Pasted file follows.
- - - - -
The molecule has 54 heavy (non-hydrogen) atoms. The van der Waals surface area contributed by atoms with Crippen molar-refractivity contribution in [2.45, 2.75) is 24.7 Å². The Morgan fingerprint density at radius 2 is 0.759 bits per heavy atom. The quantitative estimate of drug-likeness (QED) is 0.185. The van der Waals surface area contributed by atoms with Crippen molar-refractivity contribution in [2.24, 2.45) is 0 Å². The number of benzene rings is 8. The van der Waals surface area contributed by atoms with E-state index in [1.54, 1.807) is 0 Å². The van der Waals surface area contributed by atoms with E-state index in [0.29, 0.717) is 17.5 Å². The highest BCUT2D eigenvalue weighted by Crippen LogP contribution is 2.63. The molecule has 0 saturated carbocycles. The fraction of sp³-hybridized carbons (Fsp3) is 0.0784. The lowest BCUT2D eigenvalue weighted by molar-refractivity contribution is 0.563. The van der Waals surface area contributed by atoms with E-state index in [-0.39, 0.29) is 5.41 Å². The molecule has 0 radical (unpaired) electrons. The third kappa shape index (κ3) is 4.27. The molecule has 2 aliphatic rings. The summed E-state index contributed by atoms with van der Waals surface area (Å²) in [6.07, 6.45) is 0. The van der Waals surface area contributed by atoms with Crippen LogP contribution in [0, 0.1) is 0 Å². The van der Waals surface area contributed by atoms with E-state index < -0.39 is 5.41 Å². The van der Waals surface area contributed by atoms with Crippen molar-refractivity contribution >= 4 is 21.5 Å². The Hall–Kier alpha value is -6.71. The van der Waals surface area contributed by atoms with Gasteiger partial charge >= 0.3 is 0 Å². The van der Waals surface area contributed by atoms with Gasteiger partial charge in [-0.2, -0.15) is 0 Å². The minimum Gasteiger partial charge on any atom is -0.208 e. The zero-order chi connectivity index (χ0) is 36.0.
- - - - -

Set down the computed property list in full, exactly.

The molecule has 54 heavy (non-hydrogen) atoms. The van der Waals surface area contributed by atoms with Crippen molar-refractivity contribution in [2.45, 2.75) is 24.7 Å². The Morgan fingerprint density at radius 2 is 0.759 bits per heavy atom. The quantitative estimate of drug-likeness (QED) is 0.185. The van der Waals surface area contributed by atoms with Crippen molar-refractivity contribution in [2.24, 2.45) is 0 Å². The number of benzene rings is 8. The van der Waals surface area contributed by atoms with E-state index in [1.54, 1.807) is 0 Å². The van der Waals surface area contributed by atoms with E-state index in [0.29, 0.717) is 17.5 Å². The highest BCUT2D eigenvalue weighted by Crippen LogP contribution is 2.63. The molecule has 0 saturated carbocycles. The fraction of sp³-hybridized carbons (Fsp3) is 0.0784. The lowest BCUT2D eigenvalue weighted by molar-refractivity contribution is 0.563. The van der Waals surface area contributed by atoms with E-state index in [-0.39, 0.29) is 5.41 Å². The molecule has 0 radical (unpaired) electrons. The third kappa shape index (κ3) is 4.27. The molecule has 2 aliphatic rings. The summed E-state index contributed by atoms with van der Waals surface area (Å²) in [6.07, 6.45) is 0. The van der Waals surface area contributed by atoms with Crippen LogP contribution in [0, 0.1) is 0 Å². The van der Waals surface area contributed by atoms with E-state index < -0.39 is 5.41 Å². The van der Waals surface area contributed by atoms with Crippen molar-refractivity contribution >= 4 is 21.5 Å². The Hall–Kier alpha value is -6.71. The van der Waals surface area contributed by atoms with Gasteiger partial charge >= 0.3 is 0 Å². The van der Waals surface area contributed by atoms with Gasteiger partial charge in [-0.2, -0.15) is 0 Å². The minimum Gasteiger partial charge on any atom is -0.208 e. The zero-order chi connectivity index (χ0) is 36.0.